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Proverbs (Muágagana)
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"Ona tali atu ai lea o ia, ua faapea atu, Ua tusia, E le na o mea 'ai e ola ai le tagata, a o afioga uma e tulei mai i le fofoga o le Atua." Mataio 5: 4

"But he answered and said, It is written, Man shall not live by bread alone, but by every word that proceedeth out of the mouth of God." Matthew 5: 4



"E lē falala fua le niu, 'ae falala ona o le matagi."

"The coconut tree doesn't sway on its own, but is swayed by the wind."
"Our ancestors had a spiritual, innate connection to their natural environment and a complex understanding of ecosystems, conservation, biospheres, life cycles, sustainability - ancient concepts that have now become modern buzzwords. It was our indigenous belief that ALL things were connected; the vā fealoa'i extended beyond human interactions. Everything happens for a reason and a purpose, and every action has both a cause and an effect."
"'Ua fetaui lelei fola o le 'alia."

"The deck-planks (fola) of the voyaging canoe ('alia) fit together well."
"The 'alia canoes sailed by our ancestors were a testament to the technological genius of Polynesian maritime science. Expert craftsmen (tufuga fau va'a) cut timber, lashed planks, and shaped immense hulls and decks capable of carrying tons of cargo and hundreds of people across the open sea. This proverb refers to the Sāmoan value of vā fealoa'i (interpersonal relationships): great accomplishments and social harmony are only possible when members of a family, or team, or society "fit" together like the watertight planks of the 'alia."
"'O fānau a manu e fafaga i fugālā'au, 'ae 'o fānau a tagata e fafaga i 'upu."

"The offspring of birds are fed with flower nectar, but the children of men are nurtured with words."
"According to our fa'a-Sāmoa this is the foundational concept of child-rearing and discipline; the guidance and nurturing of the younger generation is the collective responsibility of the entire family, village, and society."
"O le ala i le pule o le tautua."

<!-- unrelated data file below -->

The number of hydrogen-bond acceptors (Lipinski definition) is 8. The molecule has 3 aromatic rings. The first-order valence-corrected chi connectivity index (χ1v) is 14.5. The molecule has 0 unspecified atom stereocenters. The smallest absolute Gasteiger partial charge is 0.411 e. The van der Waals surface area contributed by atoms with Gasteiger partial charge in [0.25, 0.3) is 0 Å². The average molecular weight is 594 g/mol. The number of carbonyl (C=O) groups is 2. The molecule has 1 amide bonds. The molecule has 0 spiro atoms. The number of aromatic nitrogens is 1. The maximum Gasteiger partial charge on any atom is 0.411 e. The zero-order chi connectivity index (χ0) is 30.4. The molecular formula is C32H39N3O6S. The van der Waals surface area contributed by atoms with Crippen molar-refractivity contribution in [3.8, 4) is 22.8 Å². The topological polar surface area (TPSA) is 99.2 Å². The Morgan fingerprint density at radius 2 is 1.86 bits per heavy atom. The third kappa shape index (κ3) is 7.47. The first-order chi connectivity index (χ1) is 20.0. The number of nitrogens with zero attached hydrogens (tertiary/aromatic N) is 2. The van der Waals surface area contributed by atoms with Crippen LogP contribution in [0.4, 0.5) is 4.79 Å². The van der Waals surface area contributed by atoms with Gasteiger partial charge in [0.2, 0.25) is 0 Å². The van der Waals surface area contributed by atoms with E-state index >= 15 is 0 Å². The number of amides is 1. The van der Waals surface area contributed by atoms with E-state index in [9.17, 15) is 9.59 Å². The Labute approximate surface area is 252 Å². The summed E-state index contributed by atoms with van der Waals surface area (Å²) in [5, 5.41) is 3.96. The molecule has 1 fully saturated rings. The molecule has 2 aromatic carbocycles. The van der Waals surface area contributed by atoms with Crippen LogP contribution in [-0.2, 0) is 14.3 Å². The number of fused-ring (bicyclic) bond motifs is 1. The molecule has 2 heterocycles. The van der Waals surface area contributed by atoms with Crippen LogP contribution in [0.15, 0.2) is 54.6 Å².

"The way to authority is through service."
"The concept of tautua includes the notion that in order to lead, one must serve."
"Ia malu le vai i lou finagalo."

"May your mind be like cool water."
"Used to ask an offended person for forgiveness."
"Ua mu le lima, tapa le i'ofi."

"Having foolishly got into trouble he is asking for help."
"Once bitten, twice shy."
"Ua se aga e tasi."

"They all use a one gauge mesh."
"They are all of one mind."
"Ia seu le manu ae silasila i le galu."

"Catch the bird and watch the breakers."
"Take proper precautions."
"Ua sanisani fa'a manu ao."

"Singing like the birds dawn chorus."
"Joy at seeing one's friends."
"E pala ma'a, 'ae lē pala 'upu."

"Even stones erode away, but words will never decay."
"As a society with a rich, ancient oral/aural culture, our tupu'aga ma tua'ā (ancestors and forebears) understood the enduring power of the spoken word, especially the irrevocable damage that insulting words could have on vā fealoa'i (interpersonal relationships)."

"So'o le fau i le fau."

"Join the hibiscus fibre to hibiscus fibre."
"Unity is strength."
"Ua vela le fala."

"The mat is warm."
"Refers to a long meeting."
"O le fuata ma lona lou."

"There is a lou (harvesting pole) for every crop."
"A leader will arise in every emergency."
"Se'i fono le pa'a ma ona vae."

"Let the crab take counsel with its legs."
"Be careful to think things out before taking action."
"Tali i lagi vai o A'opo."

"A'opo waits for water from heavens."
"All blessings comes from above."
"E poto le tautai ae se le atu i ama."

"Even a skilled fisherman entangles the bonito in the outrigger."
"An apology for offending someone."

Reference Sources:
1. Samoana Integrated Language Initiative
2. NZ Ministry of Pacific Island Affairs